By Patrick B. McGuigan
In the Tuesday, March 1 election, 13 candidates are running in four city council races. Early voting will be held at county election boards (primarily Oklahoma County, although parts of the city extend into Cleveland and Canadian counties). City Council races in Oklahoma City are non-partisan, but that’s not to say they are non-political.
In this year’s races, common themes are largely uncritical support for local police and fire unions, an observation true even for strong conservatives who have become involved in the races. Candidates are unified is calling for careful implementation of MAPS 3 improvements, but some shades of difference have emerged in literature, speeches and joint appearances. In recent days, various groups began calling attention to the races through emails, telephone calls and direct mail.
The most lively race might be Ward 2, where The City Sentinel‘s readership is strong and six candidates have filed. The decision of incumbent Sam Bowman to step aside set off as land run of filings. As election day nears, mailers, door-to-door campaigning, home-based “meet-and-greet” events, a series of forums and other activity have heightened interest in a race generally characterized by low voter turnout.
Contending in the Ward 2 contest are Charles Swinton, Ed Shadid, Janis Powers, Jeffrey Stark, John Milner, and Sam Tichenor.
Swinton has support from several elected Democrats and is running campaign focused on neighborhood and law enforcement issues. A banker, he has stressed his work on community-building and economic development with accountability.
Shadid is a self-described “Green” advocate who ran against state Rep. David Dank last year. In recent mailers, Dr. Shadid has stressed neighborhood protection, qualify of life, and adequate funding for police/fire.
Powers has represented Ward 2 on the city Planning Commission, and is calling attention to the endorsement she received from Bowman. Stark says he wants to improve local business performance. Milner, a youthful hopeful, is stressing his youth and new views in the race.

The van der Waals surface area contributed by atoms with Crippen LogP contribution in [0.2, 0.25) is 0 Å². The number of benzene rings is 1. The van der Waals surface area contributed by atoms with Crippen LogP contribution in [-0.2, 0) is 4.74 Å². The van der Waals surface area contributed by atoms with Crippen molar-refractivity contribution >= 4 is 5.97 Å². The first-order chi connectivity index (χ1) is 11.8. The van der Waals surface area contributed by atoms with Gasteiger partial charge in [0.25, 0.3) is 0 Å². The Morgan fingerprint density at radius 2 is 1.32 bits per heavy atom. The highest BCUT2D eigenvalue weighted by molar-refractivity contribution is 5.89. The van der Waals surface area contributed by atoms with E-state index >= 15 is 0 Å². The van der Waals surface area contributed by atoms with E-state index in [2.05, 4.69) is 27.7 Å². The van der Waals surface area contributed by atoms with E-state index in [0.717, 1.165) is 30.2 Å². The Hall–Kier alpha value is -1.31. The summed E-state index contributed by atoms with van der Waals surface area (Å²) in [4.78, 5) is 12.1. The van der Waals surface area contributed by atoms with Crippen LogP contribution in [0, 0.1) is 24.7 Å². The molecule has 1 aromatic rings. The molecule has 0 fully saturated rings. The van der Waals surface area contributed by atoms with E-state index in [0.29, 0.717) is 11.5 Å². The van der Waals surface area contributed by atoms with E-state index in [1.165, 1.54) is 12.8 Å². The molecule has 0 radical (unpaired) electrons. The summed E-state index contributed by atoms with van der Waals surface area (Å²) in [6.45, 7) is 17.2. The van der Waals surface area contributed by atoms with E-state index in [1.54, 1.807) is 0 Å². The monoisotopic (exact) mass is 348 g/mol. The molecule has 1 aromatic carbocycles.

In that Ward 2 race, a final candidate forum gives the opportunity to assess each of the hopefuls in person. That event comes this week (on our publication date: Thursday, Feb. 24), at Putnam Heights Elementary School (1601 N.W. 36th). Ward 2 consists of the near-north side and is a compact densely populated area.
If no candidate gets a majority on March 1, there will be an April 5 runoff between the top two candidates to determine the winner.
In Ward 5 (south, central areas of the city), incumbent Brian Walters faces a challenge from David Greenwell. Walters has garnered both labor union and conservative activist support. Greenwell is stressing his accounting experience as enabling him to help assure strict compliance with MAPS 3 promises. Sprawling Ward 5 on the west side stretches across two counties and is the only area of the city where the MAPS 3 referendum failed.
In Ward 6, downtown and close-in Southside areas, incumbent Meg Salyer faces Jessica L. Holstein and Adrian Van Manen.
Salyer is stressing her record as part of the city leadership team that has crafted the MAPS programs that have rejuvenated downtown and nearby areas. Salyer has campaigned actively, and was in the middle of things at last week’s candidate forum on the Chesapeake Energy campus on the near-north side.
In her statement submitted to The City Sentinel, Salyer stressed the economic advancements of recent years, but stressed, “we are just scratching the surface, and I know I have much more to offer the city. That is why I have decided to seek election to a full-term. I’ve always considered myself a unifier – and that’s what our city needs.”
Van Manen, a church music director, has communicated with mailers and other means, but has not attended forums like the Chesapeake event. He told The Oklahoman he is sympathetic to “tea party” conservatism, but is not a candidate for the group. He has stressed support for police and fire enhancements in recent mailers to local households.
Holstein has not run a highly visible campaign.
Like Ward 2, Ward 6 is nearly “square” in area and is densely populated.
In Ward 8 (far northwest parts of the city), incumbent Pat Ryan, former U.S. Attorney is challenged this year by Cliff Hearron, an passionate conservative who has stressed local issues in his campaign.
In a statement to The City Sentinel, Hearron was critical of street maintenance and expressed concern there are police and fire personnel shortages. In news media interviews, Ryan has expressed admiration for some achievements of tea party-linked activists, but said he believes the non-partisan attributes of local elections benefit the city.
The City Sentinel printed statements from candidates in their own words in the February 3 and February 17 editions. Meg Salyer’s remarks appear on the News section of today’s edition. Most, but not all, candidates replied.
In all, Swinton, Shadid, Powers, Stark, Salyer, Hearron and Milner have in the course of recent weeks presented summaries of their views in the The City Sentinel.